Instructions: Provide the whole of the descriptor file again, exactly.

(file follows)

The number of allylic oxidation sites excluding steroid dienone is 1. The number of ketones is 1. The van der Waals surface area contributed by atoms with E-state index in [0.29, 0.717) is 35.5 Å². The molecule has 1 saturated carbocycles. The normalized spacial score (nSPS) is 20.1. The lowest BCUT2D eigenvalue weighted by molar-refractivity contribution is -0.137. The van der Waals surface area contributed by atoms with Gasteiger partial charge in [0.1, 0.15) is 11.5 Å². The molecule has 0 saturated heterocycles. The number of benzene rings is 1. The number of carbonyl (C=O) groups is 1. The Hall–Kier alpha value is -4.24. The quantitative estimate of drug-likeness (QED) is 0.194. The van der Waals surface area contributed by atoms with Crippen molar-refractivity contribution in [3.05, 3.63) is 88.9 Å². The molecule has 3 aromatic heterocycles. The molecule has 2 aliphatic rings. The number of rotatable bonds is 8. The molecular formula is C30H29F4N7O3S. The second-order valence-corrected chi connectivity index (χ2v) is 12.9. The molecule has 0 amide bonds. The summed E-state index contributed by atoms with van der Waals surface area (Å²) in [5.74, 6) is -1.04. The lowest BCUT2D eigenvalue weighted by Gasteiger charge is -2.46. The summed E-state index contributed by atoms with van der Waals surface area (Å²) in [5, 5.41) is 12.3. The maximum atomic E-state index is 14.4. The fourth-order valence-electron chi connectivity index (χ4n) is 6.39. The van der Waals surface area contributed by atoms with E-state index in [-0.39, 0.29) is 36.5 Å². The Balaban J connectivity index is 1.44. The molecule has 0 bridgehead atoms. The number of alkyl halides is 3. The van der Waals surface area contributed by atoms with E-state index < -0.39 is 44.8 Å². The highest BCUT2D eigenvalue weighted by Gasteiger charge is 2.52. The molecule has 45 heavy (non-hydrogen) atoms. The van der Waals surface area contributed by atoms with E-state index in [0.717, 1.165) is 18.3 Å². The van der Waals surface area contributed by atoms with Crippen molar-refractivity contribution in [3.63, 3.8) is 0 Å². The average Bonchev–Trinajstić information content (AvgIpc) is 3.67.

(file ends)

The number of allylic oxidation sites excluding steroid dienone is 1. The number of ketones is 1. The van der Waals surface area contributed by atoms with E-state index in [0.29, 0.717) is 35.5 Å². The molecule has 1 saturated carbocycles. The normalized spacial score (nSPS) is 20.1. The lowest BCUT2D eigenvalue weighted by molar-refractivity contribution is -0.137. The van der Waals surface area contributed by atoms with Gasteiger partial charge in [0.1, 0.15) is 11.5 Å². The molecule has 0 saturated heterocycles. The number of benzene rings is 1. The number of carbonyl (C=O) groups is 1. The Hall–Kier alpha value is -4.24. The quantitative estimate of drug-likeness (QED) is 0.194. The van der Waals surface area contributed by atoms with Crippen molar-refractivity contribution in [3.05, 3.63) is 88.9 Å². The molecule has 3 aromatic heterocycles. The molecule has 2 aliphatic rings. The number of rotatable bonds is 8. The molecular formula is C30H29F4N7O3S. The second-order valence-corrected chi connectivity index (χ2v) is 12.9. The molecule has 0 amide bonds. The summed E-state index contributed by atoms with van der Waals surface area (Å²) in [5.74, 6) is -1.04. The lowest BCUT2D eigenvalue weighted by Gasteiger charge is -2.46. The summed E-state index contributed by atoms with van der Waals surface area (Å²) in [5, 5.41) is 12.3. The maximum atomic E-state index is 14.4. The fourth-order valence-electron chi connectivity index (χ4n) is 6.39. The van der Waals surface area contributed by atoms with E-state index in [-0.39, 0.29) is 36.5 Å². The Balaban J connectivity index is 1.44. The molecule has 0 bridgehead atoms. The number of alkyl halides is 3. The van der Waals surface area contributed by atoms with E-state index < -0.39 is 44.8 Å². The highest BCUT2D eigenvalue weighted by Gasteiger charge is 2.52. The molecule has 45 heavy (non-hydrogen) atoms. The van der Waals surface area contributed by atoms with E-state index in [0.717, 1.165) is 18.3 Å². The van der Waals surface area contributed by atoms with Crippen molar-refractivity contribution in [3.63, 3.8) is 0 Å². The average Bonchev–Trinajstić information content (AvgIpc) is 3.67.